Biologists teach that all living things on Earth are related. Is there any solid evidence to back this claim? Join us as we explore the facts! We start with a close look at the origin of whales from land mammals, and then touch on the origins of several other critters, including our own species.
Issues of genetics and DNA are constantly cropping up in the news from food production and health, to legal cases and ethics. We hear about DNA in movies like Jurassic Park and X-men, we learn bits and pieces about it from TV shows like Dexter and and CSI, but what exactly is DNA, and how does it work?
Humans, octopi and pine trees alike are all made up of cells, tiny but sophisticated systems that keep life going. Cells are almost like tiny factories run by robots, with the nucleus, DNA, proteins, lipids, and vitamins and minerals all playing critical roles. George Zaidan and Charles Morton lay out the blueprint of a cell and explain how biochemistry binds all life together.
David uses the latest 3D technology to explore a world beyond the confines of our human senses. He begins with the secret world of plant movement and uses sinister carnivorous plants to show just how active plants can be. Bladderwort utricularia is a pond-dweller that is among the fastest known, its traps snapping shut in less than a millisecond. As the seasons change, David demonstrates how plants operate on a different time scale to us; how they modify their lives according to the time of year. We discover insects' hidden links with plants, both as pests and ...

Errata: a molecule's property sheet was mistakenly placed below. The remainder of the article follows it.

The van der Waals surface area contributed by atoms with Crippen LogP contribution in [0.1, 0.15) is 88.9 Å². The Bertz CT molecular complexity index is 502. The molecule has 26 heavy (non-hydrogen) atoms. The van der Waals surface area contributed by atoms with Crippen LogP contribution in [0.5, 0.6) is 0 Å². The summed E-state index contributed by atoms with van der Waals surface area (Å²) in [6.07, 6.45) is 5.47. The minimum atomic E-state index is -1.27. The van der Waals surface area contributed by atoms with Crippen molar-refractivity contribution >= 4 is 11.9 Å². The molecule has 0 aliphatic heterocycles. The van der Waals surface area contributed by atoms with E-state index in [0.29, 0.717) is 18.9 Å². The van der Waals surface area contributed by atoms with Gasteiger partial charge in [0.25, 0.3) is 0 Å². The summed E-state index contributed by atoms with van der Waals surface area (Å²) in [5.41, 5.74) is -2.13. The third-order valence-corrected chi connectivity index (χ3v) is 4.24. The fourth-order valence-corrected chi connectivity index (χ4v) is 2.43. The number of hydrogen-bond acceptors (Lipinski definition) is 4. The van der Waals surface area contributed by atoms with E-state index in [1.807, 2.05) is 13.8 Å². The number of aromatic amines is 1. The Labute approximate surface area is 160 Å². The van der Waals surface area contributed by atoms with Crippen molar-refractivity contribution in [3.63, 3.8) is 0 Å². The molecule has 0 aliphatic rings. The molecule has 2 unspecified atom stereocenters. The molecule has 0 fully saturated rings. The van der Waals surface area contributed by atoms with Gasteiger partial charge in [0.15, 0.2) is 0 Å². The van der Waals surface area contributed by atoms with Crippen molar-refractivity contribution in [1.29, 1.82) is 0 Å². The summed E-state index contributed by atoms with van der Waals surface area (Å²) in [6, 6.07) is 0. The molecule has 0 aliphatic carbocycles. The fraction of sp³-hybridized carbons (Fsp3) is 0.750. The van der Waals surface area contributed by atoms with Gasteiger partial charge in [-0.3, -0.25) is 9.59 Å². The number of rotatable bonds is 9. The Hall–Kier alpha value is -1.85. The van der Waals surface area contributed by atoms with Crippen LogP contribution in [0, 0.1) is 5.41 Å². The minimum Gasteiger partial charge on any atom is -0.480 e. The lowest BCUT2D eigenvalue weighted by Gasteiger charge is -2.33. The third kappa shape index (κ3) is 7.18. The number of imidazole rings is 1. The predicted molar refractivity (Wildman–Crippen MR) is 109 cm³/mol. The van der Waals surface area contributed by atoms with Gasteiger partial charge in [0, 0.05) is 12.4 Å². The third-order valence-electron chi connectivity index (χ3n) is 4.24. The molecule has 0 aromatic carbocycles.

The human eye is an amazing mechanism, able to detect anywhere from a few photons to a few quadrillion, or switch focus from the screen in front of you to the distant horizon in a third of a second. How did these complex structures evolve? Joshua Harvey details the 500 million year story of the human eye.
In the final episode of this groundbreaking scientific study, Liz Bonnin and a team of scientists reveal the secret language of our cats, the surprising conversations they have when we are asleep, and why they meow to us but not each other. We rig a house with cameras and cat trackers to discover if four cats living under one roof all get on as well as we would like to think. And we find out why living alongside us is making life difficult for our 21st-century cats.